EIGHT WAYS OF THINKING ABOUT PROBLEM SOLVING

 

Alex H Johnstone

University of Glasgow, Glasgow G12 8QQ, UK

alexj@chem.gla.ac.uk

 

Problem solving is what you do when you do not know what to do.  Much of what is called Problem Solving is algorithmic and not problem solving at all.  Any problem consists of three parts:

 

a)       What you start with (The Data).

 

b)      What you want to achieve (The Goal).

 

c)       The Method by which you link a) and b).

 

For a real problem to exist, at least one of a), b) or c) must be unfamiliar or incomplete.  If all he starting material is complete, if the goal is clear and the method is familiar we have an algorithmic exercise, merely substituting numbers in a well known equation.  It may be a useful drill for certain routine purposes, but it is NOT Problem Solving.

 

Let us set out the possible forms of problem and the illustrate them with examples.

 

Type

 

Data

Method

Goal/Outcome

1

 

Given

Familiar

Given

2

 

Given

Unfamiliar

Given

3

 

Incomplete

Familiar

Given

4

 

Incomplete

Unfamiliar

Given

5

 

Given

Familiar

Open

6

 

Given

Unfamiliar

Open

7

 

Incomplete

Familiar

Open

8

 

Incomplete

Unfamiliar

Open

 

As we have already said, Type 1 is not really a problem, although it is the commonest form we find in examination papers.

 

Type 2 is a genuine form of problem, but once the student has done two or three examples of it, it becomes Type 1, because the method becomes familiar.

 

Type 3 brings us into real problems.  For example: "How many copper atoms are there in this ‘copper’ coin?"  The goal is quite clear, but a lot of data is missing.  The problem lies in the student’s ability to find or ask for the data.

 

            "What is the percentage composition of he coin?"

            "What is its mass?"

            "What is the Atomic Weight of copper?"

            "What is Avogadro’s Number?"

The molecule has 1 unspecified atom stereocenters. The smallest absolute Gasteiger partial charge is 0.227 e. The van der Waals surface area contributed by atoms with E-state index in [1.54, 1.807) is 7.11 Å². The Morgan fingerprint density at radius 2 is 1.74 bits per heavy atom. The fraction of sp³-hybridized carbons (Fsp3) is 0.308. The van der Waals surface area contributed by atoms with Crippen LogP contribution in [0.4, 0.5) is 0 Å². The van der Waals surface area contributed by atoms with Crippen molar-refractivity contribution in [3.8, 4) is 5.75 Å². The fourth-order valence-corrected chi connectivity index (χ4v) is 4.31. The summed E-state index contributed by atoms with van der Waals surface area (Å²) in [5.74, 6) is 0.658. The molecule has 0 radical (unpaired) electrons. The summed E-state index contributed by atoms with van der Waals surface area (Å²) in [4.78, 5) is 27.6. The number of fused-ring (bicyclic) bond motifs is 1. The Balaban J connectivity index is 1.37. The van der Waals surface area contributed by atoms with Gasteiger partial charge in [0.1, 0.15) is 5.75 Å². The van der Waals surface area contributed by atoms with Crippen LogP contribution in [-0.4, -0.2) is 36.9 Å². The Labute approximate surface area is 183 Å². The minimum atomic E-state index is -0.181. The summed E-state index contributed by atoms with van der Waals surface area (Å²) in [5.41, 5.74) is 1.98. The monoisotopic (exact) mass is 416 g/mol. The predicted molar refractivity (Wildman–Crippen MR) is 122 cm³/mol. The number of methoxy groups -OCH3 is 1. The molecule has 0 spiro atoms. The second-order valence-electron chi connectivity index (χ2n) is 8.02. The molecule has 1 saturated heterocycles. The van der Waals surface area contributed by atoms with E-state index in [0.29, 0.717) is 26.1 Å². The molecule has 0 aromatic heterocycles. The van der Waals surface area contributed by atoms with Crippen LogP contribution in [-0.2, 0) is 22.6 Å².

This is the thinking part.  Once the student has gathered these data, the rest of the problem is automatic application of simple arithmetic.  Learning how to recognise what data are needed is an important skill for a scientist to acquire.

 

Type 4 would be the above question given to a non-scientist.

 

Type 5 lends itself well to chemical situations.  For example: "Tell me all you can about the complex Ni(NH3)4Cl2."

 

The student would have to reach into various parts of his knowledge network to answer this completely.

 

            Percentage composition

            Molecular weight

            Name of elements, ligands and complex

            Structure and isomerism

            Colour

            Possible reactions

            Etc

 

Type 6 could be the same problem given to a schoolboy who might not have met complexes, but could do elementary things with the formula

 

Type 7 An example might be "How much work can be obtained from 10g of sodium bicarbonate, NaHCO3, given excess HCl?"  The reaction is familiar, but the goal is unclear and much more data will be needed.  Some might do it from thermodynamic tables via Free Energy, some might devise some simple machine such as syringe with a mass on its piston and measure the distance moved by the mass.  There are many possibilities and no one answer!

 

Type 8 seems to be impossible, but it is in fact the most common type of problem in real life.  "Where shall I go on vacation this year?" is a problem with a lack of data.  The procedures may be unfamiliar and the goal is not clear to begin with.  However we solve the problem and go on vacation.  Chemists in industrial situations are confronted with such problems daily.